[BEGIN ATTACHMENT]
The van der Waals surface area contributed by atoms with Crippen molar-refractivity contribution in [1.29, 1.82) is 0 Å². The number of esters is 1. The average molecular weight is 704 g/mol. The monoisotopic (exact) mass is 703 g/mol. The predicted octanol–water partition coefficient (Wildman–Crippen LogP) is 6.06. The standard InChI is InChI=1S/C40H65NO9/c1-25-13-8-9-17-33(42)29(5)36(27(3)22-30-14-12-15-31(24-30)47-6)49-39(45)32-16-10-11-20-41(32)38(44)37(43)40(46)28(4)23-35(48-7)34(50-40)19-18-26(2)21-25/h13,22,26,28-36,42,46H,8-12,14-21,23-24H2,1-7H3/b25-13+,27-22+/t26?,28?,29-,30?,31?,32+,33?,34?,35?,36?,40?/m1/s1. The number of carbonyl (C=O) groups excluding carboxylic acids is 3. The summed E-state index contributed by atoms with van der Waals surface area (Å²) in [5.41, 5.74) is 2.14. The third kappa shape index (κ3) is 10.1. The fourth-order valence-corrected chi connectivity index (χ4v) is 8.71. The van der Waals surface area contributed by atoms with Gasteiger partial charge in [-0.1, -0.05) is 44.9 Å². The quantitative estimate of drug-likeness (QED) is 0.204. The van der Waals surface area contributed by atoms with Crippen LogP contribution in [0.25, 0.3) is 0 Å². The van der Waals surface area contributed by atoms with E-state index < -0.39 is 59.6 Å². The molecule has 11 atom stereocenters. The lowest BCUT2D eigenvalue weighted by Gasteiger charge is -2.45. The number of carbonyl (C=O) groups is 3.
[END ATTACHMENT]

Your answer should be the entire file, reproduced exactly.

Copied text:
The van der Waals surface area contributed by atoms with Crippen molar-refractivity contribution in [1.29, 1.82) is 0 Å². The number of esters is 1. The average molecular weight is 704 g/mol. The monoisotopic (exact) mass is 703 g/mol. The predicted octanol–water partition coefficient (Wildman–Crippen LogP) is 6.06. The standard InChI is InChI=1S/C40H65NO9/c1-25-13-8-9-17-33(42)29(5)36(27(3)22-30-14-12-15-31(24-30)47-6)49-39(45)32-16-10-11-20-41(32)38(44)37(43)40(46)28(4)23-35(48-7)34(50-40)19-18-26(2)21-25/h13,22,26,28-36,42,46H,8-12,14-21,23-24H2,1-7H3/b25-13+,27-22+/t26?,28?,29-,30?,31?,32+,33?,34?,35?,36?,40?/m1/s1. The number of carbonyl (C=O) groups excluding carboxylic acids is 3. The summed E-state index contributed by atoms with van der Waals surface area (Å²) in [5.41, 5.74) is 2.14. The third kappa shape index (κ3) is 10.1. The fourth-order valence-corrected chi connectivity index (χ4v) is 8.71. The van der Waals surface area contributed by atoms with Gasteiger partial charge in [-0.1, -0.05) is 44.9 Å². The quantitative estimate of drug-likeness (QED) is 0.204. The van der Waals surface area contributed by atoms with Crippen LogP contribution in [0.25, 0.3) is 0 Å². The van der Waals surface area contributed by atoms with E-state index < -0.39 is 59.6 Å². The molecule has 11 atom stereocenters. The lowest BCUT2D eigenvalue weighted by Gasteiger charge is -2.45. The number of carbonyl (C=O) groups is 3.